WASHINGTON -- The American Federation of State, County and Municipal Employees formally endorsed President Barack Obama's reelection on Tuesday, beginning an extensive and expensive process to, in part, shore up the president's support among white working class voters.
AFSCME officials said they're looking to spend more on the 2012 elections than the $93 million spent in 2010, hinting that the figure would top $100 million. The early plans, according to those officials, are to capitalize on the politics of the moment -- centered on the issue of income inequality and propelled by important victories for union workers in Ohio and Wisconsin -- and undertake one of the more comprehensive field operations in election history.
"We want to go from a base of 58 percent or so to try and get it up to 70 percent in terms of support for Obama," said Larry Scanlon, AFSCME's political director. "You have to start early, which is one of the reasons we did the endorsement today. There is work to be done."
Atop that to-do list is bringing back into the fold disaffected Obama supporters and the white working class voters who, according to a much-discussed recent New York Times article, are being all but written off by Democratic Party operatives.
The Obama campaign has disputed the premise of the article, noting that the president did better among white working class voters in 2008 than the last two Democratic presidential nominees. On Tuesday, Obama campaign manager Jim Messina, in Washington, D.C., to attend the AFSCME board meeting, pledged to make a stronger commitment in 2012.
"The President is fighting for a job-creating economy that's built to last -- one where hard work pays, responsibility is rewarded, and everyone does their fair share and plays by the same rules," Messina said, according to remarks emailed by an AFSCME official. "In other words, he's fighting for an economy where middle-class families and dedicated workers like those AFSCME represents can succeed."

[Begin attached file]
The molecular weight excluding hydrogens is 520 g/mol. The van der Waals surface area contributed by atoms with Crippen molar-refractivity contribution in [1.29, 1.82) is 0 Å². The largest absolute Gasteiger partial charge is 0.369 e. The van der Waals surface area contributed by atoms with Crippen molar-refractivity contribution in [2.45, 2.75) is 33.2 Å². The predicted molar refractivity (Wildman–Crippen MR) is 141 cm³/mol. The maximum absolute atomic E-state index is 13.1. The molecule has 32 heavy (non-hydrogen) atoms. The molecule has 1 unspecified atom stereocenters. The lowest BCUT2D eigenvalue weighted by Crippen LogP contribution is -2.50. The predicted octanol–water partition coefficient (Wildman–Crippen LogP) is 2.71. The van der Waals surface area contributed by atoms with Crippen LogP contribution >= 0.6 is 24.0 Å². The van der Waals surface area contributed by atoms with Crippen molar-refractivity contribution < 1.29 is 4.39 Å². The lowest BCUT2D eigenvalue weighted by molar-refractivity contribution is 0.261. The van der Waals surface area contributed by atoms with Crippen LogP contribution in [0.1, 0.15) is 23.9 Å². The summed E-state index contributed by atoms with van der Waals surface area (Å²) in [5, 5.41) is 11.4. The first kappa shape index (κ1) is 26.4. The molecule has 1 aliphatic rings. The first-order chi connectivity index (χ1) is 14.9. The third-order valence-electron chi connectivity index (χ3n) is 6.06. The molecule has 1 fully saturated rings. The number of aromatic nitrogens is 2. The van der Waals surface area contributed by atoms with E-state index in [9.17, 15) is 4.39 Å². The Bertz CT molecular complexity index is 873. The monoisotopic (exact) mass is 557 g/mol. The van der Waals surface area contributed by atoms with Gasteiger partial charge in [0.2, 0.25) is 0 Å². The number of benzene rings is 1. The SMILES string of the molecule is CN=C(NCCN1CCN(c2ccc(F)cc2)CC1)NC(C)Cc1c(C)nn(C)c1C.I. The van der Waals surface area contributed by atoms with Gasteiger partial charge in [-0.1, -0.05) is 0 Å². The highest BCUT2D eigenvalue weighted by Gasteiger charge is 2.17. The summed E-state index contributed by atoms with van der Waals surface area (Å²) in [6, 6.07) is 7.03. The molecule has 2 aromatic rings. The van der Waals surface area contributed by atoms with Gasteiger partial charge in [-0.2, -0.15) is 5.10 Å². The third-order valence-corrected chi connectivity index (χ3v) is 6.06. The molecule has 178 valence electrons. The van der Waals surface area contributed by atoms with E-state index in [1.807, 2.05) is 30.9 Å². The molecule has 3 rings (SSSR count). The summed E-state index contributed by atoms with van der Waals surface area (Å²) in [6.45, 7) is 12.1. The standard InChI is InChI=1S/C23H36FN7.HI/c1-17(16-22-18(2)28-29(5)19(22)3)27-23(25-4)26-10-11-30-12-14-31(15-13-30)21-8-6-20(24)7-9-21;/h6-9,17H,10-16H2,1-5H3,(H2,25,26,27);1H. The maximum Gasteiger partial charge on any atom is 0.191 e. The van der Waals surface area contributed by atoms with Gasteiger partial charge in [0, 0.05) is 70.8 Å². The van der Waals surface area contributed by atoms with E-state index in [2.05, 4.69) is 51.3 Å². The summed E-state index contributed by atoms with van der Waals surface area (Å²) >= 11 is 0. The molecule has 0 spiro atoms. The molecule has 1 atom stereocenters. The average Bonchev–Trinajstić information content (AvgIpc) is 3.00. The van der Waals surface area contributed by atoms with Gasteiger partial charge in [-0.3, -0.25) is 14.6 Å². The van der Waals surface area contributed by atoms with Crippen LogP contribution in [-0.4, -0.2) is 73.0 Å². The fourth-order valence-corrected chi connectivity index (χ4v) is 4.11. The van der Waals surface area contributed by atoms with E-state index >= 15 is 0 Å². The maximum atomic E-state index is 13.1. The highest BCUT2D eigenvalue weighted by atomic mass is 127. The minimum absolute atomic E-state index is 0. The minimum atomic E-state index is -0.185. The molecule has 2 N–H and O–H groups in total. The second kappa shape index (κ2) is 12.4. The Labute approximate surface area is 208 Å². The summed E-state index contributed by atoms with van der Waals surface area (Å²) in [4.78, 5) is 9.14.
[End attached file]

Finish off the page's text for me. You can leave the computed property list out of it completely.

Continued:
To help with that effort, AFSCME is set to borrow from the game plan that the union once ran against Obama. Backing Hillary Clinton in the 2008 Democratic primary, the public employees union helped transform her image from predominantly a party establishment type to a working class champion. Clinton wins in Pennsylvania, West Virginia and Kentucky followed and, ironically, began to solidify the perception that Obama had trouble relating to those very same voters.
"We had to go back in the general election to persuade them that you don't want to vote on the basis of color. You want to vote on another color, green," said Scanlon.
So, for the next year and a half, the union is preparing to present Obama to its members much like it did Clinton. The money that AFSCME will save from not having to contest a Democratic primary (roughly $7 million to $10 million) will be spent on voter contact operations. The union will narrow down the potential field of Republican-leaning voters who may be persuadable and write off the others. For the broad swath of union members, there will be an extensive issue education campaign.
"We say here is what the candidate's positions are on the issues," said Scanlon. "We say to our members, 'We inform, you decide.' We find one on one is the best, as opposed to 10 pieces of mail or phone calls."
The primary goal, however, will be to draw a sharp contrast between the president and whoever emerges as his general election opponent. On that front, the union feels it is on solid footing. Internal polling currently shows Obama with a 65 percent to 26 percent margin over Mitt Romney and even larger margins over Rick Perry and Newt Gingrich.
"We did polling of our membership. We had conversations with our leadership. And the depth of the support surprised me. You have high expectations when you elect somebody, and a lot of times you get disappointed because you don't get everything you want. It is not just labor, but you saw that with environmentalists, gay rights issues, African-American issues. You can't please everybody all the time," said Scanlon. "The issue for Obama in this reelection campaign is how do you persuades your less-than-ardent supporters that he is the better choice than what is out there."